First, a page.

Bad news for allergy sufferers.
This summer will be the worst in recent memory on the Island for those with pollen allergies, according to a tree biology researcher.
To blame is the wet, cold spring, which created a lush ground for grasses and other plants, but also pushed back the Douglas fir's growth season by a month.
As the weather warms up, the fir and other pollinating plants are all releasing pollen at the same time, said Patrick von Aderkas, who studies tree reproduction at the University of Victoria.
Pollinating plants release anywhere from hundreds of thousands to billions of pollen grains a day, he said.
"The plants are flooding the air with as many of their little spaceships as possible."
According to Frances Coates, CEO of Aerobiology Research Laboratories, grass pollen counts are a lot higher on Vancouver Island and B.C.'s coast than the rest of Canada because of the wet, moderate climate.
Counts have soared in the last week and a half, as the area warms up from a dreary spring.
"This is going to be a very high year. Allergy sufferers to grasses better be prepared," she said.
The two biggest pollen offenders on the Island are alder and grasses, according to the research lab, which collects daily data on pollen and spore counts in cities across Canada. The Weather Network uses Aerobiology's daily allergen forecasts on its website.
Other common allergens are weeds like plantain, which can elicit a strong allergic reaction – even in small amounts – and stinging nettle.
Plantain has broad, thick leaves and spiky, yellowish flowers. It's usually found on roadsides and in meadows. Nettle leaves are heart-shaped and tapered at the ends, with a thin layer of fuzz.
Invasive Scotch broom is also a culprit.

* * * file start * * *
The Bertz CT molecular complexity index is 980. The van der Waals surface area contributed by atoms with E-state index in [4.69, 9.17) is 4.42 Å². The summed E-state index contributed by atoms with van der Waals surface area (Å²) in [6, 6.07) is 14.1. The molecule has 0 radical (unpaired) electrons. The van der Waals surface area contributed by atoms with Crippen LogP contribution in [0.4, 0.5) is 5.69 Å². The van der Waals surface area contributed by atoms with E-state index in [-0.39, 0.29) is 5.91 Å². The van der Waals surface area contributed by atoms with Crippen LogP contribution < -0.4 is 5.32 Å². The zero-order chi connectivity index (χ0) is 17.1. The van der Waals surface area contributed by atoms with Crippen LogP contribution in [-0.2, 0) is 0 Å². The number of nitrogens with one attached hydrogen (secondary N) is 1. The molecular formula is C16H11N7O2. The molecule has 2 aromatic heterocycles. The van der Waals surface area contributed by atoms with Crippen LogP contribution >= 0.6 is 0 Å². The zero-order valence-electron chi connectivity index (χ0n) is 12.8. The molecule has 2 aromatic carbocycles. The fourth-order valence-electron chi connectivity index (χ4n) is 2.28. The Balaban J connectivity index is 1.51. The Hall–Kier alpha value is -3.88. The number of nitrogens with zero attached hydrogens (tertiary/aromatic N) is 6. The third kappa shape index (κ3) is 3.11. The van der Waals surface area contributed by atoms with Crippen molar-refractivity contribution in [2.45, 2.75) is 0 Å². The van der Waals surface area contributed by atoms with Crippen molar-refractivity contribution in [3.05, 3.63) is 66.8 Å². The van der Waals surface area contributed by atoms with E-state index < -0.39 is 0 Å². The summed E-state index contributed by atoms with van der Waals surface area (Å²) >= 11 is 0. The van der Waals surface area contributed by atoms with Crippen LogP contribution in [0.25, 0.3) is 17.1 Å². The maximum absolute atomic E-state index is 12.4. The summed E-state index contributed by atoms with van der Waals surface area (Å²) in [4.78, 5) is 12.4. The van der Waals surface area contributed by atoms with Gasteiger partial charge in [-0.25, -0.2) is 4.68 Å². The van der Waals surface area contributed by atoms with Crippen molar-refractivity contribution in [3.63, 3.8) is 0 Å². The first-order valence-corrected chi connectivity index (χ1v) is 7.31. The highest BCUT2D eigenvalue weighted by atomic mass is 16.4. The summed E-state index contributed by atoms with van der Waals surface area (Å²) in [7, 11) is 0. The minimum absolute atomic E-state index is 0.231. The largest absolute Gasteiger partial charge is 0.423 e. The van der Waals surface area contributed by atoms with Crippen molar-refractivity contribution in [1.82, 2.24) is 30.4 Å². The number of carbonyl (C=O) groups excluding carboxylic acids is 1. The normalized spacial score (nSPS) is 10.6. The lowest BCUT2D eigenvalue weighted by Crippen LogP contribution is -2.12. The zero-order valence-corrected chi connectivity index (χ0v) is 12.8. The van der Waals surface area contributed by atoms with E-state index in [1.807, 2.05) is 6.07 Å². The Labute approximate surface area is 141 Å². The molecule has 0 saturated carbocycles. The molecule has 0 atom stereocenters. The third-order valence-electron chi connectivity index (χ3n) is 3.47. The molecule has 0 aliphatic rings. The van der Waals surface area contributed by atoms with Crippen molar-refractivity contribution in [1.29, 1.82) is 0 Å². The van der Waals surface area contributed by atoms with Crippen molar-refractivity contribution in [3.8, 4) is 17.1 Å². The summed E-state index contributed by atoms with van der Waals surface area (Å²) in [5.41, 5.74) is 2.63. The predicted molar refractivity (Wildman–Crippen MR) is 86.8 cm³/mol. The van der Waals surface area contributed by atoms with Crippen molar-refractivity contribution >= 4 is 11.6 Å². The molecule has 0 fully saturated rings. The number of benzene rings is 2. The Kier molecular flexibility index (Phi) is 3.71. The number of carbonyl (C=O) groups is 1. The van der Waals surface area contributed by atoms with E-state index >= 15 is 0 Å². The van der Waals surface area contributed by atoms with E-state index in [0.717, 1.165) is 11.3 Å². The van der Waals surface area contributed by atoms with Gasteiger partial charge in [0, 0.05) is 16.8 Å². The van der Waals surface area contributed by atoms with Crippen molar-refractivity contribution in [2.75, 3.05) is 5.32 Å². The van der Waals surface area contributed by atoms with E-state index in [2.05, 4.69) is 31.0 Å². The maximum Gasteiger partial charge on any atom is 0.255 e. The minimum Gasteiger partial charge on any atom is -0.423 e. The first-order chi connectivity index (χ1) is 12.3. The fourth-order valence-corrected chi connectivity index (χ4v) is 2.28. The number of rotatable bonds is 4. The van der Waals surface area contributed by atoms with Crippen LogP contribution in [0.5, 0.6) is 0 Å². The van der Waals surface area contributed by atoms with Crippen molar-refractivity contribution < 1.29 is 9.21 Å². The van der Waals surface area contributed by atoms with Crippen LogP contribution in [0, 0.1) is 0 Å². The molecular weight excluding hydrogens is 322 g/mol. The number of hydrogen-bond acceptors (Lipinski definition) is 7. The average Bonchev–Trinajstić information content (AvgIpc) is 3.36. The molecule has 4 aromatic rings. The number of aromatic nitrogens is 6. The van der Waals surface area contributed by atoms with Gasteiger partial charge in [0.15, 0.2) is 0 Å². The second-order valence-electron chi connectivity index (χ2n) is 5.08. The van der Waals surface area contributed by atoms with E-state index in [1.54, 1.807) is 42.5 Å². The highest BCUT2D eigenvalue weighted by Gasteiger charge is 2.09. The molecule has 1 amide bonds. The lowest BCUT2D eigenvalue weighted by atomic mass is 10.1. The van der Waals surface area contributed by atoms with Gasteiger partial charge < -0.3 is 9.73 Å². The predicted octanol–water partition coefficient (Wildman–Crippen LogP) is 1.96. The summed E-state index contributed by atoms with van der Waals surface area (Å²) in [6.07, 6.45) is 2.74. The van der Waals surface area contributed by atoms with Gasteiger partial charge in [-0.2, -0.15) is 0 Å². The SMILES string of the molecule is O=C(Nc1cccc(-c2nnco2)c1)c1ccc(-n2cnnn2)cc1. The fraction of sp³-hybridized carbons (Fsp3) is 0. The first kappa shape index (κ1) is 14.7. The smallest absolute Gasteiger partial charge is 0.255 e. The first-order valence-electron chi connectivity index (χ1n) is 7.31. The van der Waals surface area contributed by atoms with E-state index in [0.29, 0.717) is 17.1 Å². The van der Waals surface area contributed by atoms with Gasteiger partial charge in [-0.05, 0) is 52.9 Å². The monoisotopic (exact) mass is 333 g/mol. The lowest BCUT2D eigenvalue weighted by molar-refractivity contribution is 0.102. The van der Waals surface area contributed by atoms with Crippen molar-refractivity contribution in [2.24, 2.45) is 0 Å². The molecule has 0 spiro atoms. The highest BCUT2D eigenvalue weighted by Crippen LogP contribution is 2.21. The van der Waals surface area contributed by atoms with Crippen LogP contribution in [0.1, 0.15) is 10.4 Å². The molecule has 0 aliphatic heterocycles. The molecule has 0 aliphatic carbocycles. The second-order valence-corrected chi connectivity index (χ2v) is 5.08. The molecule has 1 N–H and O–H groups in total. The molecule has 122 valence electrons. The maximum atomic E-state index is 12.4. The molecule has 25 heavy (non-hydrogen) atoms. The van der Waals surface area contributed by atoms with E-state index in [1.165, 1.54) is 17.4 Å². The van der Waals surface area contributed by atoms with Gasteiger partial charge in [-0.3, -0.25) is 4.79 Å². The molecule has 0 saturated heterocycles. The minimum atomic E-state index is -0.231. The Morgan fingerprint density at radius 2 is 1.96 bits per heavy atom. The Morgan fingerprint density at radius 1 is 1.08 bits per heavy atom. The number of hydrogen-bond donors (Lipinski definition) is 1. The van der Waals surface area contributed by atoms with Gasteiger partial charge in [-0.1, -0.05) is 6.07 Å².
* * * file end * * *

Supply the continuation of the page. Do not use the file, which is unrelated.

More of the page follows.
"I've passed it around in class, and some kids have to leave," Aderkas said.
People's level of response to a particular plant is entirely individual. While allergies usually develop when someone has been exposed to the substance over a period of time, some people are genetically predisposed to an allergy.
One solution prescribed by Victoria allergists is Pollenguard, a dissolving oral drop that contains a small dose of an allergen. The idea is that it's taken 30 to 60 days before the pollen season starts, and then year-round in the hope that the body builds up an immunity.
Sublingual immunotherapy, the official name for the drops, has been endorsed by the World Health Organization as an alternative to traditional allergy injections.
"Immunotherapy, done properly, to be conservative, is about 70 per cent effective," said Dan Sharp, CEO of Western Allergy, which manufactures Pollenguard.
He said he's noticed an increase in allergists prescribing the drop this year, partly because it's gaining recognition, but also because this year has been worse for allergies.
The formula is cheap, at the equivalent of $1 per day. It can also be customized for people who are allergic to more than one substance.
Sharp also said people are more likely to take the drops because they're easier.
"The compliance rate is way up, because people don't have to go to the doctor every week," he said.